California bill won’t solve sexual assault problems on campus By Justin Dillon & Matthew G. Kaiser
The California Legislature has been a national leader in how to create effective public policies. From energy regulation to its work in the state’s prison system, California’s government has shown that it knows how to respond to policy problems. In line with that tradition of excellence, the Legislature now comes to remedy how colleges handle cases of sexual assault on campus — specifically, by requiring college students to obtain “affirmative consent” for sex.
Something clearly needs to be done about how colleges handle sexual assault cases. As recent media accounts have shown, colleges and universities all too often bungle the treatment of victims. They fail to provide resources for victims, they fail to educate students about these issues and they leave many victims feeling as if they should never have reported the assault in the first place. It’s important to remedy that.
The remedy, however, must be consistent with how actual college students actually behave. California’s “affirmative consent” law would not come close to doing that.
Indeed, one wonders what problem this bill is intended to solve.
Is the problem that schools often fail to adequately punish those who engage in sexual assault, as some have claimed? If so, this bill does nothing — it requires no punishment and establishes no guidelines for schools about how to address this conduct.
Is the problem that college students are inadequately educated about what consent in a normal sexual relationship looks like? If so, this bill is a huge step in the wrong direction.
Requiring affirmative consent for each sexual act is neither good nor sensible. It flies in the face of what we know about how sex works, even if we don’t like to admit it in polite company.
The law would require “affirmative, conscious and voluntary agreement to engage in sexual activity.” In the abstract, this sounds unobjectionable. Sex should be both conscious and voluntary.
But what does “affirmative” mean? The law would define it in the negative: “Lack of protest or resistance does not mean consent, nor does silence mean consent.”
Think of how this works in practice. Imagine that two heterosexual college students start kissing in a dorm room. The kissing becomes passionate, and the young man tries to touch the young woman’s breasts. Under an affirmative consent standard, he could not start doing that and rely on her “lack of protest or resistance,” or even her evident enthusiasm. In California, that would be sexual assault.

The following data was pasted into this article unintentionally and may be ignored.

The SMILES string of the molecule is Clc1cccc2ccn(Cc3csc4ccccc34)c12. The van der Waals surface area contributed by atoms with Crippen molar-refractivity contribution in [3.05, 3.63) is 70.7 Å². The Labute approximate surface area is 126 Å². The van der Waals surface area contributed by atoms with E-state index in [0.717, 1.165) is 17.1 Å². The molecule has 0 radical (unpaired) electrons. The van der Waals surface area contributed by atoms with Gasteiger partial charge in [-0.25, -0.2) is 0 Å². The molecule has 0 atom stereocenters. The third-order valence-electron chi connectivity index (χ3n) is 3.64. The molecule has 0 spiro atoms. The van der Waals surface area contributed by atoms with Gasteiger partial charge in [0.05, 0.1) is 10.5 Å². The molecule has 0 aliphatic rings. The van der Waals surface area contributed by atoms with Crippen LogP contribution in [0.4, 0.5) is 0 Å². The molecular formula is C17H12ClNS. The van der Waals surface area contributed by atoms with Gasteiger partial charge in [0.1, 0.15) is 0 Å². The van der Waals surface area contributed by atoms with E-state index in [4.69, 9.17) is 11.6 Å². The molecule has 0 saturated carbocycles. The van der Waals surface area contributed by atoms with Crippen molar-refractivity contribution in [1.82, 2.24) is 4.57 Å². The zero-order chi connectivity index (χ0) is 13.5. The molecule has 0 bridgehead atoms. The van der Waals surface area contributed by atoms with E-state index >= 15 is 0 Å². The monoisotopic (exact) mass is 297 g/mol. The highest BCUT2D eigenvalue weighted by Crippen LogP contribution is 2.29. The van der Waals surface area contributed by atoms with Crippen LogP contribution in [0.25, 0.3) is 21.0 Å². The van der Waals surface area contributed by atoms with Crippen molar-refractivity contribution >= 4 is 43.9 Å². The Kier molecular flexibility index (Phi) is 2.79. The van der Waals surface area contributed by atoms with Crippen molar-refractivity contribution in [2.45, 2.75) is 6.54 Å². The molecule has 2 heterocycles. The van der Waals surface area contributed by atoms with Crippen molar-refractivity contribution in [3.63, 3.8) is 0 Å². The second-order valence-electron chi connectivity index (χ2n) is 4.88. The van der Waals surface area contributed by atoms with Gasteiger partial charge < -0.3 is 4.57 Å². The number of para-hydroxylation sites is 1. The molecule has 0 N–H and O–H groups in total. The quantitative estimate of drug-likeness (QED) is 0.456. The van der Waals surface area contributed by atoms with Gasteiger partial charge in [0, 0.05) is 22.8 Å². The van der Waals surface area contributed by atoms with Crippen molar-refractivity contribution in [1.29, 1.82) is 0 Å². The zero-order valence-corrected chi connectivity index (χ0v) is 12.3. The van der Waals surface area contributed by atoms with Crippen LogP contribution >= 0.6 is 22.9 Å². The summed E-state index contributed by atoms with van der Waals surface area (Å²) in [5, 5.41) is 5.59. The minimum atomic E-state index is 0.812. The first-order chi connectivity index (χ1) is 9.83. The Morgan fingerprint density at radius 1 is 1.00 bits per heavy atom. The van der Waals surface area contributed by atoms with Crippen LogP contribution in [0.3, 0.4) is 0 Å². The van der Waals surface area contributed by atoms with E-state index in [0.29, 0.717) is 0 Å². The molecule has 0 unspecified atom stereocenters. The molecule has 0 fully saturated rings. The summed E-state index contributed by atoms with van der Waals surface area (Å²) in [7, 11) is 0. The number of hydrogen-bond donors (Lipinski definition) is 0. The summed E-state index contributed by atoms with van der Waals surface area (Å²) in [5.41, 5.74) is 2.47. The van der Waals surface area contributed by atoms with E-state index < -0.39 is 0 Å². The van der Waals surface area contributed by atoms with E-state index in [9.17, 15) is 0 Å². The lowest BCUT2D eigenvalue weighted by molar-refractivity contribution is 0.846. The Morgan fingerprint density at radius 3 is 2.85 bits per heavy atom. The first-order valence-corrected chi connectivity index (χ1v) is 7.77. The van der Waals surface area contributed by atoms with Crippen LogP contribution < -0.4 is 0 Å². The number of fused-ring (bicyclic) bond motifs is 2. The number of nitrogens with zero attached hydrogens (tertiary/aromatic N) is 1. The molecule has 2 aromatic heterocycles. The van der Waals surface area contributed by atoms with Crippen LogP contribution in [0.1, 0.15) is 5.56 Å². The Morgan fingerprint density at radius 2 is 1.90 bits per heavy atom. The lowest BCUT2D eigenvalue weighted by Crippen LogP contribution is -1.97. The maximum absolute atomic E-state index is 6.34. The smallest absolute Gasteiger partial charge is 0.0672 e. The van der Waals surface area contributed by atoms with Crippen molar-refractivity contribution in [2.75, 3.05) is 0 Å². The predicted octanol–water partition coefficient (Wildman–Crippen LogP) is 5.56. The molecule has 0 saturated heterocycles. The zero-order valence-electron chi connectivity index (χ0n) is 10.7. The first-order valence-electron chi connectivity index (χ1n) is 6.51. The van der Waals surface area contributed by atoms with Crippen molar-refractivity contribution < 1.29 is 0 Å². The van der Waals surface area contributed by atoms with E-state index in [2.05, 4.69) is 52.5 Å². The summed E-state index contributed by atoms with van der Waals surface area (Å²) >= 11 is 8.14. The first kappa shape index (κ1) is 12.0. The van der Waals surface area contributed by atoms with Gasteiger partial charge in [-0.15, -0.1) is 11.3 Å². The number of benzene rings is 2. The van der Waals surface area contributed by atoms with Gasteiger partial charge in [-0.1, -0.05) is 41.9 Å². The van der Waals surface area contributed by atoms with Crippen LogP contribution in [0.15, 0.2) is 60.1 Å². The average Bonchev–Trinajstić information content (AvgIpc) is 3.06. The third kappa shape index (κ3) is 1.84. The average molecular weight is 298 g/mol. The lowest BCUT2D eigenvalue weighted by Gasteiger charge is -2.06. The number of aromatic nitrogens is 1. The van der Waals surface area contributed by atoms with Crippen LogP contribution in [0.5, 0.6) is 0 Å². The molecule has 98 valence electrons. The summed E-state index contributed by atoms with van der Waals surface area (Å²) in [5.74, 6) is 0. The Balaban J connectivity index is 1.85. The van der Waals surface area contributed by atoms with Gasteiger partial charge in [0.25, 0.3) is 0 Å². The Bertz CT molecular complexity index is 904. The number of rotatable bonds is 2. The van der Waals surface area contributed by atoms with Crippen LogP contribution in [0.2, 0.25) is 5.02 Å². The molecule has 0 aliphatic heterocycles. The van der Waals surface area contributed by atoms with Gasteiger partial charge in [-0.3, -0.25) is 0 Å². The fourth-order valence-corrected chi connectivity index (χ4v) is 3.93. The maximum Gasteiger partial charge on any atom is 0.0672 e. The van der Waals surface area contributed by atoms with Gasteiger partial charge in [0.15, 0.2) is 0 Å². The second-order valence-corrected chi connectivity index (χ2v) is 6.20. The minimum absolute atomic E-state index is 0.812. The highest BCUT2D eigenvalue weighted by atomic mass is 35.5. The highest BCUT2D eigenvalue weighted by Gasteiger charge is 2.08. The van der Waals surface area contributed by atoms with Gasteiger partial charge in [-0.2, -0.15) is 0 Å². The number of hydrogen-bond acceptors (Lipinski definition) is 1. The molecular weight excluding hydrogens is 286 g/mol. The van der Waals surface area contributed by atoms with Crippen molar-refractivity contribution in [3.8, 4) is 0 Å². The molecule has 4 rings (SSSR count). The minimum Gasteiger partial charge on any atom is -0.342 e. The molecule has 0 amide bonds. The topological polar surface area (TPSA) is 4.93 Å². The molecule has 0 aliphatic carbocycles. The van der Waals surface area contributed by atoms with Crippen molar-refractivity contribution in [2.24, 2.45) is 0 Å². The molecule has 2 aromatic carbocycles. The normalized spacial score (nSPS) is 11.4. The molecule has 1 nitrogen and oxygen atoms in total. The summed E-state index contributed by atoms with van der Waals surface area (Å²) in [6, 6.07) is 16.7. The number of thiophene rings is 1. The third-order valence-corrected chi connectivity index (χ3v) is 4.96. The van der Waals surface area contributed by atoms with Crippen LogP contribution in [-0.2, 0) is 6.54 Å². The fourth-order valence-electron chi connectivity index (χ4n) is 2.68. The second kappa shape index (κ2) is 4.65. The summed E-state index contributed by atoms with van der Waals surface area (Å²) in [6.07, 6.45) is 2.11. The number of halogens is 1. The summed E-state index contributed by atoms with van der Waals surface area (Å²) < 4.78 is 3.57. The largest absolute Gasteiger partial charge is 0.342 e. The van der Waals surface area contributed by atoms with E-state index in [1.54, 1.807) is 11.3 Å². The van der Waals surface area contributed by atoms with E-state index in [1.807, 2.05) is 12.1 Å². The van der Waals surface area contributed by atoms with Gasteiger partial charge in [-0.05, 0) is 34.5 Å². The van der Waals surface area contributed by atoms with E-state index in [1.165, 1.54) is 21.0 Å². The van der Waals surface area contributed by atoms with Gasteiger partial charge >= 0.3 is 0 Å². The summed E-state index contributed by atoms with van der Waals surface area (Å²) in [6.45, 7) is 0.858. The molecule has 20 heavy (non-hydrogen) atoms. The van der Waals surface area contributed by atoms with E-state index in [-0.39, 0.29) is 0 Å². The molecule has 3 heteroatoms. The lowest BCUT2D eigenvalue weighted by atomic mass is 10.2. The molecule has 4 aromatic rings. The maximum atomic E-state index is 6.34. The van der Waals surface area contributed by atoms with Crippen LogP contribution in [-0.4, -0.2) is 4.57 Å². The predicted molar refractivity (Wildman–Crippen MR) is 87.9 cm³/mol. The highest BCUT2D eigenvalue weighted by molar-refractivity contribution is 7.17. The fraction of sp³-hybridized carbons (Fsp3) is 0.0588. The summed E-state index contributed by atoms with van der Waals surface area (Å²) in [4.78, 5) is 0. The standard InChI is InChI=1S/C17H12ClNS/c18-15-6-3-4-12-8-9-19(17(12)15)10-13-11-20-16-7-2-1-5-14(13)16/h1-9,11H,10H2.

Instead, he would have to stop and ask for permission. Because permission for one step would not necessarily mean permission for the next step, he would have to stop and request permission each time things were to move forward. Implied consent would be dead. And the era of sex by affidavit would begin.
This is the worst kind of social engineering. It takes a class of conduct that many people engage in, and most of us think is unobjectionable, and makes it punishable. It doesn’t get to what we all agree is a problem — women being coerced into sex. Instead, it hurts people who are doing what very few people see as problematic.
Moreover, the bill asserts that a prior romantic or sexual relationship is not a substitute for affirmative consent. A girlfriend, in other words, can no longer squeeze her boyfriend’s butt without committing sexual assault.
The negative consequences for men who forget these rules would be enormous. The bill would track federal law and require that only a “preponderance of the evidence” to find someone guilty of sexual assault. Such findings typically lead to suspension or expulsion and a permanent mark on a student’s transcript.
Sex is complicated. Sex on college campuses, often among people who haven’t had much of it, is particularly complicated. College students will make mistakes — they will consent to sex they later regret, and sometimes they will consent to sex that they don’t want to have.
But the solution is not to change how people interact with each other and require the sexual equivalent of a password at every stage of the process. The solution is to teach students what consent does and doesn’t look like and to empower them — young men and women alike — to make intelligent, responsible decisions. And that’s something that can’t be legislated — even in California.
Dillon and Kaiser are partners at The Kaiser Law Firm PLLC, based in Washington D.C., and have represented students nationwide in campus